I know others have it worse, but…

A few weeks ago, my husband and I officially cancelled our planned holiday to Europe.

Globe showing Europe

Cancelling a trip to Europe need to be kept in perspective but that doesn't mean God doesn't care, says Elisabeth Carter. PICTURE: Christian Lue/Unsplash

We’d known for months that we’d almost certainly need to cancel, but we had to wait until it drew close enough for our airline to start offering full refunds for dates in November-December. Finally, after checking weekly for several months, they did. We submitted the request and the flights disappeared from our itinerary. The money has been returned to our bank account.

Just like that, something we had looked forward to for years was not going to happen. Another COVID casualty.

"I do keep the cancellation of my holiday in perspective. Believe me, I am far more concerned about death and suffering that I am about travel. I know others have it worse. But I’m not going to deny that I am a bit sad. And though I think God would want me to view this cancelled holiday with an eternal perspective, I also don’t think He would deny me a small sense of disappointment."

Now, I realise how this sounds. I know I sound spoiled and privileged to be mourning a European holiday when so many people have lost their lives, their incomes or their loved ones.

I do keep the cancellation of my holiday in perspective. Believe me, I am far more concerned about death and suffering that I am about travel. I know others have it worse.

But I’m not going to deny that I am a bit sad. And though I think God would want me to view this cancelled holiday with an eternal perspective, I also don’t think He would deny me a small sense of disappointment.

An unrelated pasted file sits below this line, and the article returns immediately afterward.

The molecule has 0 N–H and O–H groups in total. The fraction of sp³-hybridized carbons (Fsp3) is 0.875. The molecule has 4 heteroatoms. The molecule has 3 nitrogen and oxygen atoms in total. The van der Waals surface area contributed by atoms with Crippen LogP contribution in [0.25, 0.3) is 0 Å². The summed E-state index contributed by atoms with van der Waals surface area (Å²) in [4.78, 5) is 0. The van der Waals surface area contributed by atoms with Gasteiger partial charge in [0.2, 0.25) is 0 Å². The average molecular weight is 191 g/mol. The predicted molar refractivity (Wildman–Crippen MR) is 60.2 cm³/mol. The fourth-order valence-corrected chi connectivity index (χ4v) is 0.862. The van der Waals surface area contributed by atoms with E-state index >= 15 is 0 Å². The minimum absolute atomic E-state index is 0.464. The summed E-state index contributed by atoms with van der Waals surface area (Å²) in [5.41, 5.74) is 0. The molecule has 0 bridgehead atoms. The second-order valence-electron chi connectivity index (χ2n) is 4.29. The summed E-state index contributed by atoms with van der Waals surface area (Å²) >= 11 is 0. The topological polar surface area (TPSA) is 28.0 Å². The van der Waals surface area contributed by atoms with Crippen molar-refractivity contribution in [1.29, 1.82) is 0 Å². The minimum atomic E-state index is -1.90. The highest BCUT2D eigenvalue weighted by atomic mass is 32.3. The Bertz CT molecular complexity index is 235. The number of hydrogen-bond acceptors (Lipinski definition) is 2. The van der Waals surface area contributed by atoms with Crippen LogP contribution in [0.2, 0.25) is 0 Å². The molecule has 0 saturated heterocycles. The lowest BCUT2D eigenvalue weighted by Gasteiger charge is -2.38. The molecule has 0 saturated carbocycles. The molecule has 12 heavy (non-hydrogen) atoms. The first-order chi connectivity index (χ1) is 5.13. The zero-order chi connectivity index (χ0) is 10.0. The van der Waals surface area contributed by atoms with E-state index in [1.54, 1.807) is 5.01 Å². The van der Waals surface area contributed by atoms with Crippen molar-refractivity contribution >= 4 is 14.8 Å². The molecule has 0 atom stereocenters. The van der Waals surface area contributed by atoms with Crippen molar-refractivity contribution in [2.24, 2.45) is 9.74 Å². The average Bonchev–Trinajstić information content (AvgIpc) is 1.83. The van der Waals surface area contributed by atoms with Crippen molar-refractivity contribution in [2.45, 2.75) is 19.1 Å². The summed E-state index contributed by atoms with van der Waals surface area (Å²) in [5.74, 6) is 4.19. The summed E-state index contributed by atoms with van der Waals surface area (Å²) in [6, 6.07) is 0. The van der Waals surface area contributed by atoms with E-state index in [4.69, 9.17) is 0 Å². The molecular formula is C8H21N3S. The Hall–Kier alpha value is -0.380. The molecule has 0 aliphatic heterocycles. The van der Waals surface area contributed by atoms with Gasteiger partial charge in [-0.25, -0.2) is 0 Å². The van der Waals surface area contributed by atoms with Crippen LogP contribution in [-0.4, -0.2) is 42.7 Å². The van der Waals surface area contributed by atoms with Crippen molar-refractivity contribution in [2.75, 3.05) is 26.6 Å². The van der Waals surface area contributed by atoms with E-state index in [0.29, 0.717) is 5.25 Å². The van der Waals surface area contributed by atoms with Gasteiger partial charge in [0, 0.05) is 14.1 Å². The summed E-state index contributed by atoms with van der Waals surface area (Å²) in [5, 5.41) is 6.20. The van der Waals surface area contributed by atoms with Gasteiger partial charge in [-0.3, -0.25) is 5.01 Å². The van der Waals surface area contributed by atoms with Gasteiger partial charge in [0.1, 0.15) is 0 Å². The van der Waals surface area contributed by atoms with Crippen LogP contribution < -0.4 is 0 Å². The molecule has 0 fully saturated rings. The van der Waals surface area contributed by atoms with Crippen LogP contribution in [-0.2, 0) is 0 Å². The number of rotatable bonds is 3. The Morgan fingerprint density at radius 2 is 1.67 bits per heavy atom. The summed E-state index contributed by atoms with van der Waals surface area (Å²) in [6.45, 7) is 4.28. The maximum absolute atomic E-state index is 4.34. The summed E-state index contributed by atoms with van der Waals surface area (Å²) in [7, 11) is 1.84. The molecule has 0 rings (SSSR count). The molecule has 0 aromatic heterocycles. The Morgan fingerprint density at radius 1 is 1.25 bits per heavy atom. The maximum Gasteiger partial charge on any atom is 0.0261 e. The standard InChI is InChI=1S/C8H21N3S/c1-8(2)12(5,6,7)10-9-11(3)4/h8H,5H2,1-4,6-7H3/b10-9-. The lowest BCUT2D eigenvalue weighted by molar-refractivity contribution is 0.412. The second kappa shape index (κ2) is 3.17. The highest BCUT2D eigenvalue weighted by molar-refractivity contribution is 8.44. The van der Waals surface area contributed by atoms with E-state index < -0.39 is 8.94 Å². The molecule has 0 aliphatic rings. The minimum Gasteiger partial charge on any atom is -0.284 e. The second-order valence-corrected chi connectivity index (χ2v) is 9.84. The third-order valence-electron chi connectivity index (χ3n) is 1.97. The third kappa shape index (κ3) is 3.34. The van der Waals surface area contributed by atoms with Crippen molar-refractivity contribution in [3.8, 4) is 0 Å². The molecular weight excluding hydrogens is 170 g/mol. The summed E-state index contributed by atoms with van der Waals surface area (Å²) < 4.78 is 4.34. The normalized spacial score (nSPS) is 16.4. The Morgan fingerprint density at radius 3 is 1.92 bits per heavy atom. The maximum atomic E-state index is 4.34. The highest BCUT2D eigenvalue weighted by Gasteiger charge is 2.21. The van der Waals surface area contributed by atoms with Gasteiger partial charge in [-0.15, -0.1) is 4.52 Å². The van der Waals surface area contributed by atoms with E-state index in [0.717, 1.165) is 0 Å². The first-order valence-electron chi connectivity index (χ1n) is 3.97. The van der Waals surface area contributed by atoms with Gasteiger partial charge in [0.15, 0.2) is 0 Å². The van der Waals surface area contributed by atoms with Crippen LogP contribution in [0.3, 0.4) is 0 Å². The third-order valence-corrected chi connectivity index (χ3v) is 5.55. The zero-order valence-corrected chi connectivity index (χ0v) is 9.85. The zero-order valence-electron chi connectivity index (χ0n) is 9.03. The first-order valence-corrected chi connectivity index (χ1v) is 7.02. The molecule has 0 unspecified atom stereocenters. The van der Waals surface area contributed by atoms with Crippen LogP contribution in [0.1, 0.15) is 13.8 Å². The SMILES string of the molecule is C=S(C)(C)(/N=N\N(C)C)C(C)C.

Many of us have had our plans changed by COVID, even if we haven’t been sick or lost our jobs. I know so many couples who have had to postpone their weddings, or go ahead without their friends. Others have been forced to stay in jobs they were planning to move on from because the job market is so volatile. And most people I know have had at least one thing they were looking forward to cancelled – birthday parties, concerts, festivals, holidays, family gatherings.

In one sense, these things are trivial. But in another sense, they are not, because they matter to us. And because they matter to us, they matter to God to.

I am comforted to know that the God of the universe does care that I am sad that my holiday got cancelled. After all, this is the God who considers it worthwhile to know the number of hairs on my head (Luke 12:7), and who pays attention to when I sit or stand (Psalm 139:2). This is the God who knows my every thought, fear, worry and pain. He does actually care.

So, while I pray for this broken world, for healing and comfort and a cure, I won’t feel guilty for also praying sometimes for personal comfort in my disappointment. The wonderful thing about our God is that He doesn’t have a finite amount of space for our prayers. He has room in His arms for all our cares and burdens, no matter how big or small. 

I urge you, too, to run to God with everything you are feeling, whether you have been severely affected by the pandemic personally, or are just grieving the loss of life as we knew it. He has time and space for you.